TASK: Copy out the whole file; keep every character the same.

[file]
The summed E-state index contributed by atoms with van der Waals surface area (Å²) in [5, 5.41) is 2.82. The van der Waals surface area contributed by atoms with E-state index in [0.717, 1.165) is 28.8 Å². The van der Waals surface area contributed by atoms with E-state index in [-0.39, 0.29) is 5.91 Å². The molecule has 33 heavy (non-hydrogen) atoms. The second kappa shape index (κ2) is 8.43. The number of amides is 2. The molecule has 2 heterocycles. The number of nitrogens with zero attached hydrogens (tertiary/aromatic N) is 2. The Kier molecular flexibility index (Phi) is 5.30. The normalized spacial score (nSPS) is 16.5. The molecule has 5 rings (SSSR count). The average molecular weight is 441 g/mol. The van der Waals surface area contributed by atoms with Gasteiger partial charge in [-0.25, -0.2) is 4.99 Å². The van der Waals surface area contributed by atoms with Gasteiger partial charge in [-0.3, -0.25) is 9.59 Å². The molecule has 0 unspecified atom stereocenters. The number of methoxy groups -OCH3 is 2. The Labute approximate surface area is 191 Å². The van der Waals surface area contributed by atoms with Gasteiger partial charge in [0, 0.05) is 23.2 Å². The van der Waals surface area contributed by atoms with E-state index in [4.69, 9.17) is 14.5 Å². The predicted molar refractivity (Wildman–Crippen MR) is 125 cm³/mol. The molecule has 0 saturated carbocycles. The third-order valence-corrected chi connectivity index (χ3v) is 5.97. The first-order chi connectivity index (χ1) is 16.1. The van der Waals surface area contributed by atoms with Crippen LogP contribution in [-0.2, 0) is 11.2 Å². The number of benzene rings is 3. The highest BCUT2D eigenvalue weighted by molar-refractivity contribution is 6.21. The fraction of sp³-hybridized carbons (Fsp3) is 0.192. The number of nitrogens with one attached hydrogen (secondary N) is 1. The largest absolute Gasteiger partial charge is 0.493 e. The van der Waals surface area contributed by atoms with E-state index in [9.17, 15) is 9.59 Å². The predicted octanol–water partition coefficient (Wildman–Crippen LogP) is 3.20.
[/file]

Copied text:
The summed E-state index contributed by atoms with van der Waals surface area (Å²) in [5, 5.41) is 2.82. The van der Waals surface area contributed by atoms with E-state index in [0.717, 1.165) is 28.8 Å². The van der Waals surface area contributed by atoms with E-state index in [-0.39, 0.29) is 5.91 Å². The molecule has 33 heavy (non-hydrogen) atoms. The second kappa shape index (κ2) is 8.43. The number of amides is 2. The molecule has 2 heterocycles. The number of nitrogens with zero attached hydrogens (tertiary/aromatic N) is 2. The Kier molecular flexibility index (Phi) is 5.30. The normalized spacial score (nSPS) is 16.5. The molecule has 5 rings (SSSR count). The average molecular weight is 441 g/mol. The van der Waals surface area contributed by atoms with Gasteiger partial charge in [-0.25, -0.2) is 4.99 Å². The van der Waals surface area contributed by atoms with Gasteiger partial charge in [-0.3, -0.25) is 9.59 Å². The molecule has 0 unspecified atom stereocenters. The number of methoxy groups -OCH3 is 2. The Labute approximate surface area is 191 Å². The van der Waals surface area contributed by atoms with Gasteiger partial charge in [0, 0.05) is 23.2 Å². The van der Waals surface area contributed by atoms with E-state index in [4.69, 9.17) is 14.5 Å². The predicted molar refractivity (Wildman–Crippen MR) is 125 cm³/mol. The molecule has 0 saturated carbocycles. The third-order valence-corrected chi connectivity index (χ3v) is 5.97. The first-order chi connectivity index (χ1) is 16.1. The van der Waals surface area contributed by atoms with Crippen LogP contribution in [-0.2, 0) is 11.2 Å². The number of benzene rings is 3. The highest BCUT2D eigenvalue weighted by molar-refractivity contribution is 6.21. The fraction of sp³-hybridized carbons (Fsp3) is 0.192. The number of nitrogens with one attached hydrogen (secondary N) is 1. The largest absolute Gasteiger partial charge is 0.493 e. The van der Waals surface area contributed by atoms with E-state index in [9.17, 15) is 9.59 Å². The predicted octanol–water partition coefficient (Wildman–Crippen LogP) is 3.20.